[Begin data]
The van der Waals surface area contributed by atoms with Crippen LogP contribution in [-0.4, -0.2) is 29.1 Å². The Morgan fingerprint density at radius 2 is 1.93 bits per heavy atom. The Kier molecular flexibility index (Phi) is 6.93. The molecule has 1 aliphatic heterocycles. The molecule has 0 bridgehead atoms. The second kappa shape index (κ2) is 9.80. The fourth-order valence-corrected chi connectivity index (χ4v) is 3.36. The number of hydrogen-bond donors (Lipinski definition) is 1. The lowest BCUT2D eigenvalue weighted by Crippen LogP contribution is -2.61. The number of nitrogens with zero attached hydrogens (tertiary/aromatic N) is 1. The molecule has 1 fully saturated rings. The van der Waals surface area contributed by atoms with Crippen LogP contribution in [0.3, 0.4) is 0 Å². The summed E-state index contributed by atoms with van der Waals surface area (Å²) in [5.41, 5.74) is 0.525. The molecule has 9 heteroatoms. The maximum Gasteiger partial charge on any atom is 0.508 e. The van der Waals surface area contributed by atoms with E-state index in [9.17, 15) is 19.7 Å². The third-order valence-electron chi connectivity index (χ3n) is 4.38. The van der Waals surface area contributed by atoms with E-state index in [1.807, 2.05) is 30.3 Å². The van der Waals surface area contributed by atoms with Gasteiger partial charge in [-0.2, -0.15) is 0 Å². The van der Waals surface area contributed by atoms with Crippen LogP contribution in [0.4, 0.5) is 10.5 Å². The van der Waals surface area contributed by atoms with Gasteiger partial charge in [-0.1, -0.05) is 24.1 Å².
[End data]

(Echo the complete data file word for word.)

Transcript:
The van der Waals surface area contributed by atoms with Crippen LogP contribution in [-0.4, -0.2) is 29.1 Å². The Morgan fingerprint density at radius 2 is 1.93 bits per heavy atom. The Kier molecular flexibility index (Phi) is 6.93. The molecule has 1 aliphatic heterocycles. The molecule has 0 bridgehead atoms. The second kappa shape index (κ2) is 9.80. The fourth-order valence-corrected chi connectivity index (χ4v) is 3.36. The number of hydrogen-bond donors (Lipinski definition) is 1. The lowest BCUT2D eigenvalue weighted by Crippen LogP contribution is -2.61. The number of nitrogens with zero attached hydrogens (tertiary/aromatic N) is 1. The molecule has 1 fully saturated rings. The van der Waals surface area contributed by atoms with Crippen LogP contribution in [0.3, 0.4) is 0 Å². The summed E-state index contributed by atoms with van der Waals surface area (Å²) in [5.41, 5.74) is 0.525. The molecule has 9 heteroatoms. The maximum Gasteiger partial charge on any atom is 0.508 e. The van der Waals surface area contributed by atoms with E-state index in [9.17, 15) is 19.7 Å². The third-order valence-electron chi connectivity index (χ3n) is 4.38. The van der Waals surface area contributed by atoms with E-state index in [1.807, 2.05) is 30.3 Å². The van der Waals surface area contributed by atoms with Gasteiger partial charge in [-0.2, -0.15) is 0 Å². The van der Waals surface area contributed by atoms with Crippen LogP contribution in [0.4, 0.5) is 10.5 Å². The van der Waals surface area contributed by atoms with Gasteiger partial charge in [-0.1, -0.05) is 24.1 Å².